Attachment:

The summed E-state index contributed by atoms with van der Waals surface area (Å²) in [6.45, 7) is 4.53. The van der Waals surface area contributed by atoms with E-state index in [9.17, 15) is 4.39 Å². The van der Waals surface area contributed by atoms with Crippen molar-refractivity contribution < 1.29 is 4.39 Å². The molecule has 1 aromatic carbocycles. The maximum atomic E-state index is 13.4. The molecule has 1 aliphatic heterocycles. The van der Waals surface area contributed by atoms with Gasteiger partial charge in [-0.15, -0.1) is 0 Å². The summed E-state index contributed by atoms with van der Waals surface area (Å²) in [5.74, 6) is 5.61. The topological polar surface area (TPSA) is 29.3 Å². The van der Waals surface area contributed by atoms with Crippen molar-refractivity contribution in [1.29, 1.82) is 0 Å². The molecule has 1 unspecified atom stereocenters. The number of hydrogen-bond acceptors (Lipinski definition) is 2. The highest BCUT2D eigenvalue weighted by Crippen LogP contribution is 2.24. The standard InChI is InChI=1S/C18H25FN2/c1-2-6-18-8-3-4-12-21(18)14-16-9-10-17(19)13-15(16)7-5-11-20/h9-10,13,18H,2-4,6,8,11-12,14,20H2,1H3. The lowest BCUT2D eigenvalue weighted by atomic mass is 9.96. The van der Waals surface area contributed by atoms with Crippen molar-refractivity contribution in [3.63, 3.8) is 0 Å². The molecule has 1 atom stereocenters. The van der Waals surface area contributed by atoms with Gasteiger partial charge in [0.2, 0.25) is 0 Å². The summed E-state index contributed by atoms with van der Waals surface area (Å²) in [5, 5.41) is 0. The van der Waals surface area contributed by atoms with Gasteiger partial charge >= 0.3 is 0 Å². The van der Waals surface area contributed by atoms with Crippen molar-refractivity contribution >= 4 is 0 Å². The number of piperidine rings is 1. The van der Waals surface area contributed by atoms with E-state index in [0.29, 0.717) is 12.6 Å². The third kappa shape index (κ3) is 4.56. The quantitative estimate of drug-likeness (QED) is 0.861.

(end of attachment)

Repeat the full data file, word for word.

The summed E-state index contributed by atoms with van der Waals surface area (Å²) in [6.45, 7) is 4.53. The van der Waals surface area contributed by atoms with E-state index in [9.17, 15) is 4.39 Å². The van der Waals surface area contributed by atoms with Crippen molar-refractivity contribution < 1.29 is 4.39 Å². The molecule has 1 aromatic carbocycles. The maximum atomic E-state index is 13.4. The molecule has 1 aliphatic heterocycles. The van der Waals surface area contributed by atoms with Gasteiger partial charge in [-0.15, -0.1) is 0 Å². The summed E-state index contributed by atoms with van der Waals surface area (Å²) in [5.74, 6) is 5.61. The topological polar surface area (TPSA) is 29.3 Å². The van der Waals surface area contributed by atoms with Crippen molar-refractivity contribution in [1.29, 1.82) is 0 Å². The molecule has 1 unspecified atom stereocenters. The number of hydrogen-bond acceptors (Lipinski definition) is 2. The highest BCUT2D eigenvalue weighted by Crippen LogP contribution is 2.24. The standard InChI is InChI=1S/C18H25FN2/c1-2-6-18-8-3-4-12-21(18)14-16-9-10-17(19)13-15(16)7-5-11-20/h9-10,13,18H,2-4,6,8,11-12,14,20H2,1H3. The lowest BCUT2D eigenvalue weighted by atomic mass is 9.96. The van der Waals surface area contributed by atoms with Crippen molar-refractivity contribution in [3.63, 3.8) is 0 Å². The molecule has 1 atom stereocenters. The van der Waals surface area contributed by atoms with Gasteiger partial charge in [0.2, 0.25) is 0 Å². The summed E-state index contributed by atoms with van der Waals surface area (Å²) in [5, 5.41) is 0. The van der Waals surface area contributed by atoms with Gasteiger partial charge >= 0.3 is 0 Å². The van der Waals surface area contributed by atoms with Crippen molar-refractivity contribution >= 4 is 0 Å². The number of piperidine rings is 1. The van der Waals surface area contributed by atoms with E-state index in [0.29, 0.717) is 12.6 Å². The third kappa shape index (κ3) is 4.56. The quantitative estimate of drug-likeness (QED) is 0.861.